Wars of Nostalgia

Things move slowly, for a long time, and then very fast. Europe has long become a museum to its own past; which is why we love it. We walk the cobblestone streets; dine in the ancient taverns under empty castles drinking wine that was made when life was lived then, raging all around and not in the rear view mirror. When people looked to the future, not the past for their ideas of the west.

But that museum has become volatile. We are aging, all of us. France and Italy and Japan; Russia and China and – yes – the United States. Democracies reflecting the voters around them; dictatorships mirroring society, octogenarians with their bent fingers on long-unused buttons, finally being pushed. What do we have to lose? Just our order, which is over anyways. We all know that, it has been announced over and over and over again. In literature, movies and articles – long gone are the days of Verne, looking to what man might achieve. Or of Maugham, sanding over the jagged edges of empire. Now we read Kass Morgan, those who read. Most don’t, preferring to watch “Resident Evil”, stockpiling food.

Civilizations rise and fall with ethnicities; some of which become powerful and dominate the world, before they fall away usually in an explosion. These are not once-and-done, but reflect ambition unto strength unto complacency unto decadence in a rise and fall as systematic, as predictable as the sun. Parthia and Persia and Assyria; Greece and Rome. America. China won’t make it, the numbers outpaced the ambition – demography and debt writing the epitaph long before the imagined glory had arrived.

I am reading “Ethnogenesis and the Biosphere” by Lev Gumilev, a Russian Soviet writer who spent 14 years in the gulag, son of Anna Akhmatova the famous poet. Likely the book that radicalized Putin; about where civilizations come from and how they are to be defended. But the Russian is, like the Italian or the Japanese, a geriatric civilization on the wane. There are now almost as many Muslims in Moscow as Orthodox; just like there are more in Brussels than Catholics. Paris is a city of Africans, outside the ring where we all go to drink expensive wines of yesterday and buy used books imagining the days of Hemingway and James. Gumilev outlines the rise and the fall of ethnicities, and the special vital energy – he calls it passionarity – that gives them transcendence.

We don’t like to talk about ethnicities anymore, it smacks of something we don’t think is quite kosher.   

The young people gave us that, the few that there are anyways. They are searching for meaning. For a fight of their own – for a war of their own. Nobody wants to sit in front of ROKU watching stories of their parents’ wars – wars to defend museum continents, wars of ethnicity that marked the apex of our elders’ generation. No, they want no part of the old men’s wars, memories and nostalgia weaponized not as a pathway to greatness but the last violent gasp of a dying way of life which too was violent. Instead they envision utopia – who does not? I was utopian, at one time, as were you. Utopia, according to the scarce young, is to be found in undoing any ethnicity, once and for all – ethnicities that caused wars past (and, yes, present). They are post-religion, so no need to fight any reformation, any counter-reformation. They are post-ideology, socialism is accepted as our states become massive, confusing, intrusive, and the inequality they created gives us a permanent aristocracy. Well, post-ideological, except the perpetual ideology of race which they are desperate to eliminate. Race, not ethnicity, because ethnicity has very little to do with race – it is instead about geography and experience and mutual protection; joint language; unified destiny. A permanent, global mono-ethnicity of the aggrieved; that is the young people’s war and it very well might go hot.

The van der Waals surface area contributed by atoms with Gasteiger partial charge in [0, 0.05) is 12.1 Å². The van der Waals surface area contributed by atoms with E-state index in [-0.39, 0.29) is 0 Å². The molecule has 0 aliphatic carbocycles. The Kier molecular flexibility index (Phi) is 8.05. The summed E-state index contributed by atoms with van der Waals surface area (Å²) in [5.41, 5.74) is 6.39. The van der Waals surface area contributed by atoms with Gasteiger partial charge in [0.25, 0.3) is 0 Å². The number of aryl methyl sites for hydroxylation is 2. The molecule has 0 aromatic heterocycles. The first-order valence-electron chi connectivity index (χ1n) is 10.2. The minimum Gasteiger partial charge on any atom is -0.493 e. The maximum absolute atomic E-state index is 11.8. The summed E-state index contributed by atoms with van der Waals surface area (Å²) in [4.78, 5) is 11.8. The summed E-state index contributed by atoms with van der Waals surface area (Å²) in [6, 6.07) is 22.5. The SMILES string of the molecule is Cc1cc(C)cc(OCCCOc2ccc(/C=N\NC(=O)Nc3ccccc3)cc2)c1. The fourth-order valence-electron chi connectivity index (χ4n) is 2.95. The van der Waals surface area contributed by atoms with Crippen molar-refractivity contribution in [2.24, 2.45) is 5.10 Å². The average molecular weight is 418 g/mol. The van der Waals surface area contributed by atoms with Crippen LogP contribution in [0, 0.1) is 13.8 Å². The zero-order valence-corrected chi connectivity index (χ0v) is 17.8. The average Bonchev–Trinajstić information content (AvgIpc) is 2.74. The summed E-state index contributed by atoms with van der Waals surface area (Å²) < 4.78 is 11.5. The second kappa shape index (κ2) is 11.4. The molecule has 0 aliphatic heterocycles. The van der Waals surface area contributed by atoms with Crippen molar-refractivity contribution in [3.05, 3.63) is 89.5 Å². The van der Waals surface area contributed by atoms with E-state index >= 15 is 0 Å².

Except, for now, they do not control the red buttons. Those are controlled by Putin – Xi – Biden – Trump. Men from another age sending soldiers to die for a memory.

Everything is changing very quickly now, it is not liberty or prosperity that is what we strive for. It is order. The enemy is not the gulag, it is Mad Max. A wild, workless, workerless, ungoverned world that creeps closer as the anarchy inches in from the peripheries hic sunt dracones towards places once cold and clean and now where one does not care to venture out at night. War returned to Europe, starting in Armenia and extending, a slow creeping across the continent taking with it lives of the young people, who don’t seem to have a future anyways. A great replacement is in full swing, but it’s not on purpose, it’s not a conspiracy – it is an ethnogenesis, as Gumilev states; one order replacing another just as Rome replaced Greece, not ending the Hellenistic but absorbing it into something else. Something greater? Or something more depraved? Only time will tell us that; and it is not that it may not be guided. We are not the pawns of fate – we do have a hand in our own destiny, we do have a role in the world we build. We do have free will; limited thought it is by our means, our environment, our geography. How will we guide that which is just over the rolling edge of the horizon? That is the important question of today.

About Joel D. Hirst

Joel D. Hirst is a novelist and a playwright. His most recently released work is "Dreams of the Defeated: A Play in Two Acts" about a political prisoner in a dystopian regime. His novels include "I, Charles, From the Camps" about the life of a young man in the African camps and "Lords of Misrule" about the making and unmaking of a jihadist in the Sahara. "The Lieutenant of San Porfirio" and its sequel "The Burning of San Porfirio" are about the rise and fall of socialist Venezuela (with magic).
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